South African Mine Strike Turns Into MassacreThe police chief says that cops were forced to shoot the 34 striking miners after a series of violent protests at one of the world’s largest platinum-producing mines.

South African Mine Strike turns into a massacre
A series of violent protests, at one of the world’s largest platinum-producing mines, led to several deaths and injuries after a shoot-out involving the police and striking mine workers.The strike by Lonmin’s Marikana mine, in the North Western province of South Africa, gained support of the young and old.
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South African Miners Fired on by Police

Al Jazeera English |  16 August 2012
At least 12 people have been killed when police opened fire on miners staging a protest at a platinum mine in South Africa, according to the Reuters news agency.
South African police opened fire and dispersed a crowd of striking miners at the Lonmin mine in the North West province on Thursday after issuing an order to the protesters to lay down their machetes and sticks.

Paraguay: Police attack peasants in eviction move, 17 dead

Paraguayan president replaces officials after deadly clashes
By the CNN Wire Staff, CNN.com

June 16, 2012

Police on Friday drag the body of one of the peasants shot dead during an eviction of squatters in Curuguaty.

Asuncion, Paraguay (CNN) — Paraguay’s President on Saturday named a new interior minister and national police chief following clashes between police and peasants that left at least 17 dead.

Former Interior Minister Carlos Filizzola and former police chief Paulino Rojas offered resignation letters after the incident, and President Fernando Lugo accepted them Friday.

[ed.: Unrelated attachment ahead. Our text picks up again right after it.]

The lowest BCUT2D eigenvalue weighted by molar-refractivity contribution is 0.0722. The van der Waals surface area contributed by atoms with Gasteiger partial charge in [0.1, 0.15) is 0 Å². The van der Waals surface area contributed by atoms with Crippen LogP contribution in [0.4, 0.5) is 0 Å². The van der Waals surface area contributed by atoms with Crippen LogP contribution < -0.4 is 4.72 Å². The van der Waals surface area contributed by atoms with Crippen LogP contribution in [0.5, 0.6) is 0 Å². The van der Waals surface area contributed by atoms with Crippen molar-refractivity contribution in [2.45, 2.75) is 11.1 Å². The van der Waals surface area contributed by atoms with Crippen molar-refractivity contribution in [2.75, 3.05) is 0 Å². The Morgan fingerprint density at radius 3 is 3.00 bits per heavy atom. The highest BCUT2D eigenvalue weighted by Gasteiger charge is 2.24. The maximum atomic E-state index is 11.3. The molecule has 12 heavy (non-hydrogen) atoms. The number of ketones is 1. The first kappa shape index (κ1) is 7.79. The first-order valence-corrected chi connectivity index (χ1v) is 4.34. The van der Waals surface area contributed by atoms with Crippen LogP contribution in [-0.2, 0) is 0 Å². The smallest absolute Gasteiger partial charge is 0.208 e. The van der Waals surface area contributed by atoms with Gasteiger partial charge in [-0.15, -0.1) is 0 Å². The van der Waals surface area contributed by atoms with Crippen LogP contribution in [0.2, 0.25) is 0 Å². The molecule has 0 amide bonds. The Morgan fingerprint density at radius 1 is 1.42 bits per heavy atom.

Peasants in eastern Paraguay opened fire Friday on police trying to evict them from private property, initiating the deadly confrontation, local authorities and state-run media said.

The president named Ruben Candida Amarilla as the new interior minister, and Arnaldo Sanabria Moran as interim police commander.

The violence occurred in Curuguaty, a remote community about 240 kilometers (150 miles) northeast of the Paraguayan capital of Asuncion near the Brazilian border.

Paraguayan farmers take part in a protest on Wednesday.

Paraguayan farmers take part in a protest on Wednesday.

About 300 law enforcement officers arrived Friday morning to serve the order when some of the approximately 100 farmers who had been occupying the land illegally for more than a month began shooting at them, authorities said.

Curuguaty Hospital director Gustavo Gonzalez told the state-run Paraguay Agency of Public Information that seven policemen and more than 10 farmers were killed.

About 80 more police and civilians were wounded and were receiving medical treatment, Gonzalez added. Three of the police officers were flown to Asuncion for treatment, the official news agency said.

Authorities did not detail the number of civilians killed, but they did confirm the deaths of seven police, including the chief and deputy chief of the national police’s special operations unit.

Police said the peasants had been camping on land owned by Blas Riquelme, a businessman and politician active in the South American nation’s Colorado Party.

But Jose Rodriguez, the leader of the “tent people” — so named because they live in tents, told Radio Nacional that the peasants were on public lands that Riquelme had acquired illegally. Continue reading

Greece, May 11: Police attack communists, workers, and anarchists

[Here are several statements from activists and strikers who came under police attack during the May 11 General Strike; followed by the statement from the Communist Party of Greece (marxist-leninist). — Frontlines ed.]

1.  An activist describes the targets of the police attack on the General strikers and activists:

During the General Strike on 11th May 2011 the Communist Party of Greece(marxist-leninist), Class March and the Militant Movement of Students had been the main (but not only) target of the police brutal attack along with another two political groups (EEK Trotskyites and OKDE), two grassroots workers unions (cooks & waiters union and grassroots union of motorbike workers (couriers etc)), an anarchist group and some grassroots groups that are active in specific neighborhoods and areas concerned with mainly local issues.